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Classical Composer William Grant Still Was Born
Legendary composer, William Grant Still, was best known for his 1931 work titled, “Afro-American Symphony.” Still made history when he became the first African American to conduct a professional symphony orchestra in the United States.
William Grant Still was born May 11, 1895, in Woodville, Mississippi. He was raised by his mother and grandmother in Little Rock, Arkansas. After graduating from high school, Still attended Wilberforce University in Ohio. While at the university he spent most of his time conducting the band, learning to play the various instruments and making his initial attempts to compose and orchestrate.
He entered the world of music by playing in orchestras and would frequently work with the violin, cello and oboe. Still first studied composition at Oberlin Conservatory of Music and then under George Whitefield Chadwick at the New England Conservatory of Music in Boston.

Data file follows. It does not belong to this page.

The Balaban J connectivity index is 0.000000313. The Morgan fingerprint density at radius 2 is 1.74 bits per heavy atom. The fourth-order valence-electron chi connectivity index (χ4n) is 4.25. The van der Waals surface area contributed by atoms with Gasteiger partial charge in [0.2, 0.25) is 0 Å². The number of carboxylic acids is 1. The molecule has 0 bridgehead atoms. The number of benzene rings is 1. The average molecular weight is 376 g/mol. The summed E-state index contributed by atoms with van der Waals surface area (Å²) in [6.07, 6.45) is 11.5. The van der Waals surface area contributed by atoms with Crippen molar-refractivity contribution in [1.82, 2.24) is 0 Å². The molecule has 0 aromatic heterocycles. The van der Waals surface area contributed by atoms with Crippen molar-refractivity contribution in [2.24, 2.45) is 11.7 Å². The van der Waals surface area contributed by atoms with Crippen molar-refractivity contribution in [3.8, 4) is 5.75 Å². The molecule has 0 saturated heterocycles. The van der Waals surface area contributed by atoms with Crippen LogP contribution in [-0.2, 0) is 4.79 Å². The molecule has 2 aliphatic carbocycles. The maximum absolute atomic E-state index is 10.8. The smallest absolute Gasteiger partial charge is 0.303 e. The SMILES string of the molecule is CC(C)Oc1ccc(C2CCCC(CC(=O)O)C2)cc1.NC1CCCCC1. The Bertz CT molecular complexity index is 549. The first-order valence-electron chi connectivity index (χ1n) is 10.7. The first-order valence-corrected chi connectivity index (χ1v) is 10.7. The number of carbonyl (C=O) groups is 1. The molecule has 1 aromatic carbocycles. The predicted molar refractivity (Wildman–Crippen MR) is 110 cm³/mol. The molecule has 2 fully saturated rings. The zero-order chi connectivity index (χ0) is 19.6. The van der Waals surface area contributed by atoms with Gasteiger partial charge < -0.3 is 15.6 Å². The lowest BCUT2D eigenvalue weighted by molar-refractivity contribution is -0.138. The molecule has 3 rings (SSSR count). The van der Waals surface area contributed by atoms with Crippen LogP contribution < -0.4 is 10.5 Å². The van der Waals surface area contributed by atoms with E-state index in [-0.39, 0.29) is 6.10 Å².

During his twenties, Still went on to make his first appearance as a serious composer in New York, and he also developed a friendship with fellow composer, Dr. Howard Hanson. Still was also given the Guggenheim and Rosenwald Fellowships for his works.
Still represented a lot of first for African Americans in composition. He was the first African American composer to have a work performed by a major American orchestra and have an opera performed by a major company. Still was also the first African American conductor of an American symphony and of an all-white radio orchestra.
While accomplishing many firsts, Still also had to deal with the realities of racism during the time. His concern with the position of African Americans in U.S. society was reflected in many of his works, including one of his most notable pieces, the Afro-American Symphony. By the 1930s, Still’s compositions began to incorporate a jazz band influence.
The historic composer wrote over 150 compositions including operas, ballets, symphonies, Negro spirituals and more. By the end of his life, Still accumulated numerous awards and honorary degrees including a Master of Music from Wilberforce; a Doctor of Music from both Howard University and Oberlin College. William Grant Still was so valued that ASCAP covered his hospitalization until his death on December 3, 1978, in Los Angeles, California.